Exquisito’s journey started at the tender age of ten while watching her mother bake in the kitchen. She went to realise her baking dreams and take Ibadan by storm with her creative of sweet, healthy and savoury cakes. Her knack for knowing what each person wants and needs for their event has made her the go-to person for anything sweet.

Let’s start with your full name.

My name is Adeola Layade, born and raised in Ibadan.

Educational background

I studied Psychology at the University of Ado Ekiti. I went to Slattery Patissier & Chocolatiers, Manchester in the UK, which is a cake school. I did a lot of private courses under people like Tombi Peck. My main specialisation back then was to be a chocolatier.

How did this beautiful cake business come about?

It started as a hobby. When I was about ten years old, my mum used to bake and I took an interest. After secondary school, I learned as an apprentice at Emon novelty cakes in Total Garden, Ibadan. Then after university, I left the country to learn further.

Your background is in Psychology, but you knew you loved baking. Why didn’t you just go ahead and do that since you already knew what you wanted to do?

I studied psychology because as at the time I was in university most parents were not as receptive to other forms of work outside the professional careers. Even though I had the support of my parents, they would still want bragging rights to be able to say my daughter went to university and studied this. I think it was a good thing too because psychology helps me understand people, my environment, how to deal with my customers.

How long has it been since your business started?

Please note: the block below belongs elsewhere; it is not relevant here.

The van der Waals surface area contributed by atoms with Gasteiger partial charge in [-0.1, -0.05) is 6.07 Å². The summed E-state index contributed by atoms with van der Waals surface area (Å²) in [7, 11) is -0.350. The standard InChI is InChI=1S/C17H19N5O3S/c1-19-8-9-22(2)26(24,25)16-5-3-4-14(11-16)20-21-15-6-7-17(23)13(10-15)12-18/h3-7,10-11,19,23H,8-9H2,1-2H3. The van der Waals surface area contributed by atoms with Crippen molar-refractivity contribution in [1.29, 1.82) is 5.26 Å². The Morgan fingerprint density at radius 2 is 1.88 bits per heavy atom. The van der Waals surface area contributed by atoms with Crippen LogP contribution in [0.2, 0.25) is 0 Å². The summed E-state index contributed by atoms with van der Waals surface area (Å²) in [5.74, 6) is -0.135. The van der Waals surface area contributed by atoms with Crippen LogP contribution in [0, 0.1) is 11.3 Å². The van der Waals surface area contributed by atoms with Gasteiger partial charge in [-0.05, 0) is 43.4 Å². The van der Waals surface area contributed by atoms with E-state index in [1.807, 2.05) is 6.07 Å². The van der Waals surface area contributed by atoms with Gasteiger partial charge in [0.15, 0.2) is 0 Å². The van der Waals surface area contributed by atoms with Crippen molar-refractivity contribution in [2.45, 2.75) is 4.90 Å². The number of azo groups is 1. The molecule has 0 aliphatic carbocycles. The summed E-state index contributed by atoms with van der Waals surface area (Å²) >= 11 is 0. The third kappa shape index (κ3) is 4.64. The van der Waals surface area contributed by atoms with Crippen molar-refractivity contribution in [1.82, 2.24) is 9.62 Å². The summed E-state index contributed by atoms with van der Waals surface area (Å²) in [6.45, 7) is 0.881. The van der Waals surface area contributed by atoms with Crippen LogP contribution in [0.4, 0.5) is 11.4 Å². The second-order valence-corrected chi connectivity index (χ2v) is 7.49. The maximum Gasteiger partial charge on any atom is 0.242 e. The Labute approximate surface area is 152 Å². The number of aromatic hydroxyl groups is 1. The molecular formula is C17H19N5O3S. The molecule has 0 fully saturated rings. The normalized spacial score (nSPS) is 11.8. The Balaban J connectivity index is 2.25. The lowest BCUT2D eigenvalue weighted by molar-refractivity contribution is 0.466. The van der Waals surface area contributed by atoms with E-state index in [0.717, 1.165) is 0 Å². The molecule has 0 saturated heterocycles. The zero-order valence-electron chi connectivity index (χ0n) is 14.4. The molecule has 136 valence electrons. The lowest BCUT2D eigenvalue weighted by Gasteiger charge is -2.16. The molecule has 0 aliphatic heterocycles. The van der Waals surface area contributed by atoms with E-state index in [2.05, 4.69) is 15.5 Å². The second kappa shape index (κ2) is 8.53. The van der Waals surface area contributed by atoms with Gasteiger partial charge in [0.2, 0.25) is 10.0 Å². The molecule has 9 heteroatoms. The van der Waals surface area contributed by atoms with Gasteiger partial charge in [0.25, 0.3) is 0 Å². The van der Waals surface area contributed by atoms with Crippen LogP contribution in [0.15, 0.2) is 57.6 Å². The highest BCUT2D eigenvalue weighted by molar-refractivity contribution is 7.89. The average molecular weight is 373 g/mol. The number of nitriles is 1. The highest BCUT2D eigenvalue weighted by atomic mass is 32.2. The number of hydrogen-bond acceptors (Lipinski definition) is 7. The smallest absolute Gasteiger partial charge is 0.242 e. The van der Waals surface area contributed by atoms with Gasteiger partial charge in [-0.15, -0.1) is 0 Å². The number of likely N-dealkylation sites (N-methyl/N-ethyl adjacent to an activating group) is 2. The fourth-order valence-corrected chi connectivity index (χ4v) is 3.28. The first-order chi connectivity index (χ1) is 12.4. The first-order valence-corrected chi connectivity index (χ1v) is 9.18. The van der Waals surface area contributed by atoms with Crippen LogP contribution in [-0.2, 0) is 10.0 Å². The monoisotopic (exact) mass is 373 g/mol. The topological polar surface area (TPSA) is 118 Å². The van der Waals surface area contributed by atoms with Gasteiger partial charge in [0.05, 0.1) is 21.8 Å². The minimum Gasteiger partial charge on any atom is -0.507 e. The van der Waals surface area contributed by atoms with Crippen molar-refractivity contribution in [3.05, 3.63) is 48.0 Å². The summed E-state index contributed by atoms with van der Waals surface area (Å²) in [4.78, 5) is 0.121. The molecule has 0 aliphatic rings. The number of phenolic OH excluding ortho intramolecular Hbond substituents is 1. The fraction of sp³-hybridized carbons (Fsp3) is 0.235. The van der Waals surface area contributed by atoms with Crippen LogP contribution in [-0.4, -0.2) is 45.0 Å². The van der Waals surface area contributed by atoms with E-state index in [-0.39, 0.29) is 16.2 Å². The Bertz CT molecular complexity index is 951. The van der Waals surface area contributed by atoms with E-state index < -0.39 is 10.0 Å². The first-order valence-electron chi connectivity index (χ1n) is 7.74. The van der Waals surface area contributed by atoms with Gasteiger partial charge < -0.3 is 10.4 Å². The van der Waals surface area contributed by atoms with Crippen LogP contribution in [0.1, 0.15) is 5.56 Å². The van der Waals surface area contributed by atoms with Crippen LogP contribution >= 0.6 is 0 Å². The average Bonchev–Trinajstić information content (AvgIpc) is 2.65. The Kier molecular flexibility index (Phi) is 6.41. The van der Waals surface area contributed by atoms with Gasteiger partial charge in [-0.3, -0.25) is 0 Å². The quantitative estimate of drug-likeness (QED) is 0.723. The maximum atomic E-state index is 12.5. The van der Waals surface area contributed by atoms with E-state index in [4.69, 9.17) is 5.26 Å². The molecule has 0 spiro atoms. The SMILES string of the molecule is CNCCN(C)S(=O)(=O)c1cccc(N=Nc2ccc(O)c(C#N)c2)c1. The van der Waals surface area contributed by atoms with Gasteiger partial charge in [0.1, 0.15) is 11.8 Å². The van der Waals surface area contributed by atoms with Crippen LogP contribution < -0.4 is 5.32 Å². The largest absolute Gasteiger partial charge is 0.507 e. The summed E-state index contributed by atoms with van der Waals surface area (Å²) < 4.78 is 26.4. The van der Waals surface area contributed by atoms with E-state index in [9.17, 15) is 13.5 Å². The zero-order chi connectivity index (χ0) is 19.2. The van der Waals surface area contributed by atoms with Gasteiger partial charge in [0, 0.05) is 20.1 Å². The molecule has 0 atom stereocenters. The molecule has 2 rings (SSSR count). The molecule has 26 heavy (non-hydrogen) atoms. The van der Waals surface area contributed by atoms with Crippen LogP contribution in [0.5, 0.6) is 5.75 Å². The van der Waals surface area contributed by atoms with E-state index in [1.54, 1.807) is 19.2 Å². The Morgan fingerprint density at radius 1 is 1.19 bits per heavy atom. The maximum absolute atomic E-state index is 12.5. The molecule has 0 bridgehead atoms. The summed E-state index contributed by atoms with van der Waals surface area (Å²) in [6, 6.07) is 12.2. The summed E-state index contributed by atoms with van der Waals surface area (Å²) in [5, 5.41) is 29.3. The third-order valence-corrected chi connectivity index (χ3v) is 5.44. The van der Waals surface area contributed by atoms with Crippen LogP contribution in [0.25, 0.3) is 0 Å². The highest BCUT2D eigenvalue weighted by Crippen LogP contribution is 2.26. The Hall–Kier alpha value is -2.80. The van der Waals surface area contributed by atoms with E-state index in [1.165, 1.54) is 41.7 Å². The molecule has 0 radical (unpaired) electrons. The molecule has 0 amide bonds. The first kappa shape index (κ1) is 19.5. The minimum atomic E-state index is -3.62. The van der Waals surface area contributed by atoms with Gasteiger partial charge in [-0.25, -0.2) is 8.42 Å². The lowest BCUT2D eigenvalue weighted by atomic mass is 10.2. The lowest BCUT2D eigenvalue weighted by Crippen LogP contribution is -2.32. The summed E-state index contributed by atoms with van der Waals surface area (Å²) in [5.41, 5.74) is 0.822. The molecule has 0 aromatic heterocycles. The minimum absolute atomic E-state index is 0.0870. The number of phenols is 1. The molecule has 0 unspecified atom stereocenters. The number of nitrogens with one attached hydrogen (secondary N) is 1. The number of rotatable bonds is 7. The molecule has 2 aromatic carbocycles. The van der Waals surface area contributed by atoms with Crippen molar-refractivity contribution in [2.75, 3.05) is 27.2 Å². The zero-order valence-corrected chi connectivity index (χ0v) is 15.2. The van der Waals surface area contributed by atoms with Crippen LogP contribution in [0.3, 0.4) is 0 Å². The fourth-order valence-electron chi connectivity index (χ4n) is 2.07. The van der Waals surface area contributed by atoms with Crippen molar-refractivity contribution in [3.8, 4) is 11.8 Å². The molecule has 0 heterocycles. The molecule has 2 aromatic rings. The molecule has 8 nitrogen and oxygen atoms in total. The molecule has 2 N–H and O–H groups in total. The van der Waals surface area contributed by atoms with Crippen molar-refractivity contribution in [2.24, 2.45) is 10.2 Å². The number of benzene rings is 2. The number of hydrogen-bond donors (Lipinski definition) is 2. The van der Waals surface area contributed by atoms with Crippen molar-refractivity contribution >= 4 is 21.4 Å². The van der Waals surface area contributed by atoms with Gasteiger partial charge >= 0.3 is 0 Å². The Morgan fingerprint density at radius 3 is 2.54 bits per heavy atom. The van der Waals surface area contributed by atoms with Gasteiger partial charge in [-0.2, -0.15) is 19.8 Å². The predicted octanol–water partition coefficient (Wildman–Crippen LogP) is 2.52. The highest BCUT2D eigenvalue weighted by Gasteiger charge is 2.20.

Over 7 years.

Where does your inspiration come from when designing your cakes?

I get my inspiration from studying people. I like artwork, fabrics, anything around me that is artistic, I get my inspiration from.  I’m always online, I Google a lot, keep informed on the latest trends and get strength from other things and put it together to make my business better.

Who do you enjoy baking for the most?

I’d say all my clients. For kids, your creative button has to just come up. And for people getting married, no two brides are the same. I get strength from all of them.

What’s your advice for people venturing into the creative world?

For them, I would say, ‘easy does it’. You can’t force people to like you, you must let them accept your brand, let them have confidence in what you do and that takes time. People want to know if you’re capable of performing and while they are studying you, they check your persistence, they check your passion. If you don’t have a passion for what you are doing, people will know. Just take things easy and put in your best. Passion isn’t money driven but money comes along because you put in your best.

How was it penetrating the system as a new business owner initially?

When I started I never worked for anyone in Nigeria. Getting to Nigeria, I started my business from scratch, so I had to learn the hard way. I went to business school as well, plus my psychology background I knew that I had to study my environment. My branding was to serve the average man. I was in the middle. Later I served the one on top, because the percentage of the people on top is far less than the middle class. Most people need to understand that although we want to serve the rich, we need to know the people in our environment and serve them first.

Any plans to expand beyond Ibadan?

We serve people outside Ibadan but we’re mobile, we go to Lagos and Osun State at the moment.  However, we pick where we deliver; the logistics have to make sense.

What makes Ibadan special to you?

Ibadan is unique for me; most people don’t know there are a lot of opportunities in Ibadan. People feel it’s hard to make it in Ibadan and that makes it special. Ibadan people know what they want. They don’t just take any trash. They look at your consistency over time. In Lagos, anything can sell, but Ibadan tells you this is what we want and this is how we want it. Most business owners don’t understand that but for me, I have come to understand what Ibadan wants. The people that succeed here have learned to understand the uniqueness and pattern of doing business here. As a part of Ibadan I give Ibadan what Ibadan wants and in return they encourage and patronise me.

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